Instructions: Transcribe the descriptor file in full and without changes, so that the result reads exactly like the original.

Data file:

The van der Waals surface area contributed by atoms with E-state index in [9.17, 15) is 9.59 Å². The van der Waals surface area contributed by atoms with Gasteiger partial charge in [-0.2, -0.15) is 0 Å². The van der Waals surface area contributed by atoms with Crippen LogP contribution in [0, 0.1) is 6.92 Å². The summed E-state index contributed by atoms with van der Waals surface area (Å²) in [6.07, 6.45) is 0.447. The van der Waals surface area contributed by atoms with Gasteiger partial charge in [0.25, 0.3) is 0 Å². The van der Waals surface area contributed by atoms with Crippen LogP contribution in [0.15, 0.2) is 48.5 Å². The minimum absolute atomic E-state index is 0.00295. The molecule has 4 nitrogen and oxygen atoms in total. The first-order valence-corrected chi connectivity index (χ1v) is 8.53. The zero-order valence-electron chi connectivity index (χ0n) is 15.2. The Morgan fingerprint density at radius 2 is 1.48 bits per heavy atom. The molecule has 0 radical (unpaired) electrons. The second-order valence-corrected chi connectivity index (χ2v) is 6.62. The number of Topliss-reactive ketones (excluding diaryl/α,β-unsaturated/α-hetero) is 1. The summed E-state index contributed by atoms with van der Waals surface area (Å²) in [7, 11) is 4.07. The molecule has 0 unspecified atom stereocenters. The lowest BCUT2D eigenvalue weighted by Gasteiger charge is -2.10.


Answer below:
The van der Waals surface area contributed by atoms with E-state index in [9.17, 15) is 9.59 Å². The van der Waals surface area contributed by atoms with Gasteiger partial charge in [-0.2, -0.15) is 0 Å². The van der Waals surface area contributed by atoms with Crippen LogP contribution in [0, 0.1) is 6.92 Å². The summed E-state index contributed by atoms with van der Waals surface area (Å²) in [6.07, 6.45) is 0.447. The van der Waals surface area contributed by atoms with Gasteiger partial charge in [0.25, 0.3) is 0 Å². The van der Waals surface area contributed by atoms with Crippen LogP contribution in [0.15, 0.2) is 48.5 Å². The minimum absolute atomic E-state index is 0.00295. The molecule has 4 nitrogen and oxygen atoms in total. The first-order valence-corrected chi connectivity index (χ1v) is 8.53. The zero-order valence-electron chi connectivity index (χ0n) is 15.2. The Morgan fingerprint density at radius 2 is 1.48 bits per heavy atom. The molecule has 0 radical (unpaired) electrons. The second-order valence-corrected chi connectivity index (χ2v) is 6.62. The number of Topliss-reactive ketones (excluding diaryl/α,β-unsaturated/α-hetero) is 1. The summed E-state index contributed by atoms with van der Waals surface area (Å²) in [7, 11) is 4.07. The molecule has 0 unspecified atom stereocenters. The lowest BCUT2D eigenvalue weighted by Gasteiger charge is -2.10.